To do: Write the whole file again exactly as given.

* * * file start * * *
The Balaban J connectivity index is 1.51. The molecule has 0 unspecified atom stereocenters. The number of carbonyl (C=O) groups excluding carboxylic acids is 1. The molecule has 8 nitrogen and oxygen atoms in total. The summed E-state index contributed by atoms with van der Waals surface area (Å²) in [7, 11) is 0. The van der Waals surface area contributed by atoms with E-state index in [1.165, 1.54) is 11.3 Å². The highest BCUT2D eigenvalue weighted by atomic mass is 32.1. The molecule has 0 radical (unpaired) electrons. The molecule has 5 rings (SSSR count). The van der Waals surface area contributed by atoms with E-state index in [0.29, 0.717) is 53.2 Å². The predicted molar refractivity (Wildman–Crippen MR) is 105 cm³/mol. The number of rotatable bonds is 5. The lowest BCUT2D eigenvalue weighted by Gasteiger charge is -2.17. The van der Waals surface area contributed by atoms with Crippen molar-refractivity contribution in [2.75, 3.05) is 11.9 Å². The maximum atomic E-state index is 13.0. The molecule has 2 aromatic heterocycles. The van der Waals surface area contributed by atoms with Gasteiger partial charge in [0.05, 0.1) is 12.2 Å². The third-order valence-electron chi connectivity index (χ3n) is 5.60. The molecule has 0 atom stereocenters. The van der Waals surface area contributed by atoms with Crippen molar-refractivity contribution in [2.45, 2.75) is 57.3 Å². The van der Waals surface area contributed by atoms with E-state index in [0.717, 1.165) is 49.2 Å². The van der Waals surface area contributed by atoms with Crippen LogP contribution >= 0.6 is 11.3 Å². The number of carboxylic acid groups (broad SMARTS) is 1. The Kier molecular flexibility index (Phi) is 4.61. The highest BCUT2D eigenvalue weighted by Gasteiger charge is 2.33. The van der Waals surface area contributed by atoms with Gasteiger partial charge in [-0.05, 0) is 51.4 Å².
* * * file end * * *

The Balaban J connectivity index is 1.51. The molecule has 0 unspecified atom stereocenters. The number of carbonyl (C=O) groups excluding carboxylic acids is 1. The molecule has 8 nitrogen and oxygen atoms in total. The summed E-state index contributed by atoms with van der Waals surface area (Å²) in [7, 11) is 0. The van der Waals surface area contributed by atoms with E-state index in [1.165, 1.54) is 11.3 Å². The highest BCUT2D eigenvalue weighted by atomic mass is 32.1. The molecule has 0 radical (unpaired) electrons. The molecule has 5 rings (SSSR count). The van der Waals surface area contributed by atoms with E-state index in [0.29, 0.717) is 53.2 Å². The predicted molar refractivity (Wildman–Crippen MR) is 105 cm³/mol. The number of rotatable bonds is 5. The lowest BCUT2D eigenvalue weighted by Gasteiger charge is -2.17. The van der Waals surface area contributed by atoms with Crippen molar-refractivity contribution in [2.75, 3.05) is 11.9 Å². The maximum atomic E-state index is 13.0. The molecule has 2 aromatic heterocycles. The van der Waals surface area contributed by atoms with Gasteiger partial charge in [0.05, 0.1) is 12.2 Å². The third-order valence-electron chi connectivity index (χ3n) is 5.60. The molecule has 0 atom stereocenters. The van der Waals surface area contributed by atoms with Crippen molar-refractivity contribution in [2.45, 2.75) is 57.3 Å². The van der Waals surface area contributed by atoms with E-state index in [0.717, 1.165) is 49.2 Å². The van der Waals surface area contributed by atoms with Crippen LogP contribution >= 0.6 is 11.3 Å². The number of carboxylic acid groups (broad SMARTS) is 1. The Kier molecular flexibility index (Phi) is 4.61. The highest BCUT2D eigenvalue weighted by Gasteiger charge is 2.33. The van der Waals surface area contributed by atoms with Gasteiger partial charge in [-0.05, 0) is 51.4 Å².